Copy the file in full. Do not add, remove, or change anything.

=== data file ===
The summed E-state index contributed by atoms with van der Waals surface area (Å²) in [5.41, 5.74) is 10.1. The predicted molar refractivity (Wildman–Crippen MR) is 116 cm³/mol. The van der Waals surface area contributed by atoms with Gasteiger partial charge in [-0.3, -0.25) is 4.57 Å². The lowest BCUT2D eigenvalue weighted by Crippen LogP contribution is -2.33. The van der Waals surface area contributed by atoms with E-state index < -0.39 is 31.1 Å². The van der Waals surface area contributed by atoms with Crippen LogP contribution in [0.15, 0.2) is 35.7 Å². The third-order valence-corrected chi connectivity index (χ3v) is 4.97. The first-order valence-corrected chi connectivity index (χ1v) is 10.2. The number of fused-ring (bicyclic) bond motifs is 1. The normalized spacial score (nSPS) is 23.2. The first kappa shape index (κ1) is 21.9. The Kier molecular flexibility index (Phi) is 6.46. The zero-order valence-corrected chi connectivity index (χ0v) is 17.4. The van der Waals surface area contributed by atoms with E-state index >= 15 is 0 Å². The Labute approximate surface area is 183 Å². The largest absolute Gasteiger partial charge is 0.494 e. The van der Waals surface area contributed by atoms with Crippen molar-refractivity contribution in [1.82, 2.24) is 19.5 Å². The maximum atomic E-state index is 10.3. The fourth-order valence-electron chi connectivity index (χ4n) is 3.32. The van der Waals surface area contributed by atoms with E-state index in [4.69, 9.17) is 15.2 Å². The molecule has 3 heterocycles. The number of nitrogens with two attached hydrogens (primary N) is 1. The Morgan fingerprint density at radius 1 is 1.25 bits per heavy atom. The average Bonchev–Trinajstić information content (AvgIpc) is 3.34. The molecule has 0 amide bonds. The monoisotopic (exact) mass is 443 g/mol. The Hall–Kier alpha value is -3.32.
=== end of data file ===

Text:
The summed E-state index contributed by atoms with van der Waals surface area (Å²) in [5.41, 5.74) is 10.1. The predicted molar refractivity (Wildman–Crippen MR) is 116 cm³/mol. The van der Waals surface area contributed by atoms with Gasteiger partial charge in [-0.3, -0.25) is 4.57 Å². The lowest BCUT2D eigenvalue weighted by Crippen LogP contribution is -2.33. The van der Waals surface area contributed by atoms with E-state index < -0.39 is 31.1 Å². The van der Waals surface area contributed by atoms with Crippen LogP contribution in [0.15, 0.2) is 35.7 Å². The third-order valence-corrected chi connectivity index (χ3v) is 4.97. The first-order valence-corrected chi connectivity index (χ1v) is 10.2. The number of fused-ring (bicyclic) bond motifs is 1. The normalized spacial score (nSPS) is 23.2. The first kappa shape index (κ1) is 21.9. The Kier molecular flexibility index (Phi) is 6.46. The zero-order valence-corrected chi connectivity index (χ0v) is 17.4. The van der Waals surface area contributed by atoms with E-state index >= 15 is 0 Å². The Labute approximate surface area is 183 Å². The largest absolute Gasteiger partial charge is 0.494 e. The van der Waals surface area contributed by atoms with Crippen molar-refractivity contribution in [1.82, 2.24) is 19.5 Å². The maximum atomic E-state index is 10.3. The fourth-order valence-electron chi connectivity index (χ4n) is 3.32. The van der Waals surface area contributed by atoms with E-state index in [4.69, 9.17) is 15.2 Å². The molecule has 3 heterocycles. The number of nitrogens with two attached hydrogens (primary N) is 1. The Morgan fingerprint density at radius 1 is 1.25 bits per heavy atom. The average Bonchev–Trinajstić information content (AvgIpc) is 3.34. The molecule has 0 amide bonds. The monoisotopic (exact) mass is 443 g/mol. The Hall–Kier alpha value is -3.32.